HELENA — A judge on Thursday blocked Montana from enforcing a new law ending commercial medical marijuana operations, saying banning pot providers from making a profit will deny people a fundamental right to seek health care by legal means.
Helena District Judge James Reynolds issued a preliminary injunction against parts of a restrictive overhaul of the state's voter-approved medical marijuana law, which was due to take effect on Friday. One part of the law would have limited marijuana providers to distributing to a maximum of three patients and barred them from receiving anything of value for their product.
The state hasn't banned any other industries from receiving compensation for their legal goods and services, Reynolds said in his ruling.
"The court is unaware of and has not been shown where any person in any other licensed and lawful industry in Montana — be he a barber, an accountant, a lawyer, or a doctor — who, providing a legal product or service, is denied the right to charge for that service or is limited in the number of people he or she can serve," Reynolds wrote.
Reynolds also blocked provisions of the law banning advertising of medical marijuana, allowing unannounced searches of providers and requiring an investigation into any doctor who recommends marijuana for more than 25 patients in a year.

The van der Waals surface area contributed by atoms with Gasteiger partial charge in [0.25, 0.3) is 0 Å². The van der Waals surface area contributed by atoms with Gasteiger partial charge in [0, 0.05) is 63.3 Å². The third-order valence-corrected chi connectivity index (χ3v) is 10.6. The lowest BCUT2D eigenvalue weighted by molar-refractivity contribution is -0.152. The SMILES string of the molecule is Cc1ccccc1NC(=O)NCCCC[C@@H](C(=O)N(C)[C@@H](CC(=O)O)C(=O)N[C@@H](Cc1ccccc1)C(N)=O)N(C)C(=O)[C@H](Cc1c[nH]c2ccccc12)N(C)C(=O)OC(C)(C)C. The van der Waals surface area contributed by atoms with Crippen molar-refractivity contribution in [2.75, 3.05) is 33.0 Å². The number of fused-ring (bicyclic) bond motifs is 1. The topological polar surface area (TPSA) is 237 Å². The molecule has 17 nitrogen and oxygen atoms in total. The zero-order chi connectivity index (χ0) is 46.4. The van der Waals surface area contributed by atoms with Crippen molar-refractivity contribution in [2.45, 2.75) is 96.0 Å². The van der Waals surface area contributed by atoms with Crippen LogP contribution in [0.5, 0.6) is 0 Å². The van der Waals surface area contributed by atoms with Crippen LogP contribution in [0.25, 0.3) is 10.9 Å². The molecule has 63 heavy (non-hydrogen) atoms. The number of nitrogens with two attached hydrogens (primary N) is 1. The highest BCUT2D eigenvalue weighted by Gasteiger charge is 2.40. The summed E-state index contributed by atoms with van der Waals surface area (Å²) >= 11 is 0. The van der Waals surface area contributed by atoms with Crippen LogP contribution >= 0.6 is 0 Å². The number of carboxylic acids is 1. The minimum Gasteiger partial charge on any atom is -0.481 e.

The ruling means medical marijuana providers for now will continue to operate under many of the rules approved by voters in 2004, a law that critics say is riddled with loopholes and has allowed the industry to spin out of control.
Montana has more than 30,000 medical marijuana users in a state with a population with just below 1 million. That's one of the highest rates among the 15 states that allow medical marijuana use.
Critics say the law is too permissive and has created a booming retail industry that peddles a product considered an illegal drug under federal law.
The overhaul passed by the 2011 state Legislature followed an attempt to repeal medical marijuana use in Montana altogether, a bill that was vetoed by Gov. Brian Schweitzer. Lawmakers approved the restrictive measures after federal agents in March raided two dozen medical marijuana operations and warned state leaders that prosecutors will pursue anybody suspected of trafficking in the drug.
The Montana Cannabis Industry Association sued the state after the bill was passed, saying the restrictions are an unconstitutional violation of the right to pursue good health and they interfere with the relationship between doctors and patients. In a three-day hearing earlier this month, the group asked Reynolds to issue an injunction temporarily blocking the entire law until the full case can be heard in court.
Assistant Attorney General Jim Molloy, who defended the new law for the state, said the right to health care does not give patients access to an unbridled, unregulated scope of options, and said marijuana is still an illegal drug under federal law.
He said it would be harmful if the judge blocked the entire law, but that the state would not object if three parts were temporarily delayed: the prohibition on marijuana providers advertising their services, the ability for law enforcement to hold unannounced inspections and a provision that would require a doctor to be investigated if he certifies more than 25 medical marijuana patients in a year.